I hate all that shit, but on the other hand, I don’t mind asking for help. This is kind of a contrast to my Large Man persona – I don’t know why, but even though I have testosterone levels higher than the East German women’s swim team from the ’84 Olympics, it has never bothered me to stop and ask directions if I’m lost. It has never been a big deal for me to ask someone to show me how to do something. I think I embraced the fact that I was limited in ability, drive, and intellect at a very early age, so that ownership and self-awareness has always made it easy for me to ask someone to give me a hand.
And, of course, I don’t mind helping someone else; probably because while my intellect is limited, my memory is actually quite sharp. I can remember all the people who have helped me through the years, and a lot of times I feel like I can honor their help by paying it forward and helping others. I really enjoy helping someone in need…I think most of us do.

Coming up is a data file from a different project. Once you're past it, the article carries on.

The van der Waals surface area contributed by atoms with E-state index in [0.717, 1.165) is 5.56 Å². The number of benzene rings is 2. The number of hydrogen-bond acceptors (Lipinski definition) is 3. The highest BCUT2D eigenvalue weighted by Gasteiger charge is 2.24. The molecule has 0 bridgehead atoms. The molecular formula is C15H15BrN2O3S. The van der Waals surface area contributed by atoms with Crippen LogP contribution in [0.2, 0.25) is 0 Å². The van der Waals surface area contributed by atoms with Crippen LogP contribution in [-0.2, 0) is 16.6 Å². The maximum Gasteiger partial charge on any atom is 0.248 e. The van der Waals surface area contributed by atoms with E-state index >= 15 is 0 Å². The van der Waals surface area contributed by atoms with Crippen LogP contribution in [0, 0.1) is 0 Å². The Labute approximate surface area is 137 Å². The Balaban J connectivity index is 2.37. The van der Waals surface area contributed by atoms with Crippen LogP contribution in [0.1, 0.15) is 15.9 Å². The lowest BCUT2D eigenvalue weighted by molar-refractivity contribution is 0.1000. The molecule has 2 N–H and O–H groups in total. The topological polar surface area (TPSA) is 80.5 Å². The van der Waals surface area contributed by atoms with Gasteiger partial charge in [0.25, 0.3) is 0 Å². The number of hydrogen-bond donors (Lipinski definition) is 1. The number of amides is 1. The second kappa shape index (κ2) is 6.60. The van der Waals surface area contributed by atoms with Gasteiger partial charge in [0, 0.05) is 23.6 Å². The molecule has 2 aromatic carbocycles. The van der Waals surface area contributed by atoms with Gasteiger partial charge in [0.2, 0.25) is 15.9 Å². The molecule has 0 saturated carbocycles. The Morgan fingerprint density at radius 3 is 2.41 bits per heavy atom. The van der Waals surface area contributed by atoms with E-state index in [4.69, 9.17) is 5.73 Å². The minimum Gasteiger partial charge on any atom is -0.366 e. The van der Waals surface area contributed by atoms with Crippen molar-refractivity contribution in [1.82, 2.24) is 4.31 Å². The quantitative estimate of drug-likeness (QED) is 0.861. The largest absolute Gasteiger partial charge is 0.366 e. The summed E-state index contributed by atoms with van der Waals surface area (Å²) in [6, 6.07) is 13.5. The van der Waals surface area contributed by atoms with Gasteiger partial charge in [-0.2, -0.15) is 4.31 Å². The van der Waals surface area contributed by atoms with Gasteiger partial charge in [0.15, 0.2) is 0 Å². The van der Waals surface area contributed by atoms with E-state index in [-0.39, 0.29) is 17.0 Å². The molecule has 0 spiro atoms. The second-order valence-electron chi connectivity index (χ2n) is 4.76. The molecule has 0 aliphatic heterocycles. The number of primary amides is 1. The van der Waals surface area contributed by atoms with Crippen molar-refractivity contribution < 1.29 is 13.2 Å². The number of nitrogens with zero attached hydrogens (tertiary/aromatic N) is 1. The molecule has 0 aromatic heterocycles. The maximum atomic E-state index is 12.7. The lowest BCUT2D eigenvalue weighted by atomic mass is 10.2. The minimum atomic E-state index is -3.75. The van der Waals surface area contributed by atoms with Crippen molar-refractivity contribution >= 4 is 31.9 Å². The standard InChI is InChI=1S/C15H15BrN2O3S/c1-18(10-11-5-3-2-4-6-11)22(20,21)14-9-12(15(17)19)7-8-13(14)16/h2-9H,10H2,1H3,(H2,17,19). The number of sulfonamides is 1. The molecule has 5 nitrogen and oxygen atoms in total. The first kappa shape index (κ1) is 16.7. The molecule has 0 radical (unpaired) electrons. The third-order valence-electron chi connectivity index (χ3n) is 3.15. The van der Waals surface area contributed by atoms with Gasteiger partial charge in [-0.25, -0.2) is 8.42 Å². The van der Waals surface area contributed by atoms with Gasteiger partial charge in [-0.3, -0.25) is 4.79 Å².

I also don’t mind going to battle. Most of you Large Man readers only know The Large Man to be a strong and valiant world traveler with a whimsical, peaceful nature, a pure and loving heart, whose only real weaknesses are pretty girls, craft brews, and chicken wings (ok, so maybe we can drop the ‘pure’)…I am all those things, but I’m a fighter too. When I face or observe tyranny or injustice, baby, I’ll throw down at the drop of a hat. If you don’t believe me, mess with my family, or my friends, co-workers, or random acquaintances, or be disrespectful to women or to children or the elderly in my presence and see what you get! Display that bully behavior in front of me and you would have a more enjoyable afternoon as the centerpiece on a pygmy cannibal tribe’s picnic table. I don’t really know if there is such a thing as a ‘pygmy cannibal tribe’, but just imagine it for the sake of the point. I’m not afraid to fight for what’s right and just.